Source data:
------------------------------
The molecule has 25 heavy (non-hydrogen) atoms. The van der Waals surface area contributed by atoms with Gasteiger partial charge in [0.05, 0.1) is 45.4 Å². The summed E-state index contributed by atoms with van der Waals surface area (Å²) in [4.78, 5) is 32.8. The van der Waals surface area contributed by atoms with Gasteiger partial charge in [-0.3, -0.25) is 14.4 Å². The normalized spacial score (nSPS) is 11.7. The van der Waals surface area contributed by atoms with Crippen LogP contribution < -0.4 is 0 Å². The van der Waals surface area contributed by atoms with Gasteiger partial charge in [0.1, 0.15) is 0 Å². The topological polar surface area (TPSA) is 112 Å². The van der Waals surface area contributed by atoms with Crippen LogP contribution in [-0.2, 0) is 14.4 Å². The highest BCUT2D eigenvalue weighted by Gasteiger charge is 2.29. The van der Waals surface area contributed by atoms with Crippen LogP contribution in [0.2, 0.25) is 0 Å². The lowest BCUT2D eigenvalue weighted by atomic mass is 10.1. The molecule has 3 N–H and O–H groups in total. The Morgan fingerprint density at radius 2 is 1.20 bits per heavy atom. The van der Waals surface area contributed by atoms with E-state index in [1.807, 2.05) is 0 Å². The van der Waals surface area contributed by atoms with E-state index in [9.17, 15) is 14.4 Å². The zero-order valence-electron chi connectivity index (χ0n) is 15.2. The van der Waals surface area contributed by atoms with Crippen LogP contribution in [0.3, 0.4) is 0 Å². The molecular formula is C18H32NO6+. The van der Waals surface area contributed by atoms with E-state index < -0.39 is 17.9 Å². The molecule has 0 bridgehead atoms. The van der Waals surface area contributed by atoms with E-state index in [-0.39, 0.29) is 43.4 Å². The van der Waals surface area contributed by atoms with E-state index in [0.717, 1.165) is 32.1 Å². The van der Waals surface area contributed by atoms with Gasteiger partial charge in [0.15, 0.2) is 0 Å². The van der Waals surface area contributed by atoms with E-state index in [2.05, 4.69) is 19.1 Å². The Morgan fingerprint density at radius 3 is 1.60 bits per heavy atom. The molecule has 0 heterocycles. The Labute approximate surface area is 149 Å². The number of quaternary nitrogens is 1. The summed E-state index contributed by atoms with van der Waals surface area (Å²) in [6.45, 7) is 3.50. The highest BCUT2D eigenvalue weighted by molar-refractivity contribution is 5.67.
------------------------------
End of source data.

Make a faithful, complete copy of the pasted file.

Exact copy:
The molecule has 25 heavy (non-hydrogen) atoms. The van der Waals surface area contributed by atoms with Gasteiger partial charge in [0.05, 0.1) is 45.4 Å². The summed E-state index contributed by atoms with van der Waals surface area (Å²) in [4.78, 5) is 32.8. The van der Waals surface area contributed by atoms with Gasteiger partial charge in [-0.3, -0.25) is 14.4 Å². The normalized spacial score (nSPS) is 11.7. The van der Waals surface area contributed by atoms with Crippen LogP contribution < -0.4 is 0 Å². The van der Waals surface area contributed by atoms with Gasteiger partial charge in [0.1, 0.15) is 0 Å². The topological polar surface area (TPSA) is 112 Å². The van der Waals surface area contributed by atoms with Crippen LogP contribution in [-0.2, 0) is 14.4 Å². The highest BCUT2D eigenvalue weighted by Gasteiger charge is 2.29. The van der Waals surface area contributed by atoms with Crippen LogP contribution in [0.2, 0.25) is 0 Å². The lowest BCUT2D eigenvalue weighted by atomic mass is 10.1. The molecule has 3 N–H and O–H groups in total. The Morgan fingerprint density at radius 2 is 1.20 bits per heavy atom. The van der Waals surface area contributed by atoms with E-state index in [1.807, 2.05) is 0 Å². The van der Waals surface area contributed by atoms with E-state index in [9.17, 15) is 14.4 Å². The zero-order valence-electron chi connectivity index (χ0n) is 15.2. The van der Waals surface area contributed by atoms with Crippen LogP contribution in [0.3, 0.4) is 0 Å². The molecular formula is C18H32NO6+. The van der Waals surface area contributed by atoms with E-state index < -0.39 is 17.9 Å². The molecule has 0 bridgehead atoms. The van der Waals surface area contributed by atoms with E-state index in [-0.39, 0.29) is 43.4 Å². The van der Waals surface area contributed by atoms with E-state index in [0.717, 1.165) is 32.1 Å². The van der Waals surface area contributed by atoms with Gasteiger partial charge in [0.15, 0.2) is 0 Å². The van der Waals surface area contributed by atoms with E-state index in [2.05, 4.69) is 19.1 Å². The Morgan fingerprint density at radius 3 is 1.60 bits per heavy atom. The molecule has 0 heterocycles. The Labute approximate surface area is 149 Å². The number of quaternary nitrogens is 1. The summed E-state index contributed by atoms with van der Waals surface area (Å²) in [6.45, 7) is 3.50. The highest BCUT2D eigenvalue weighted by molar-refractivity contribution is 5.67.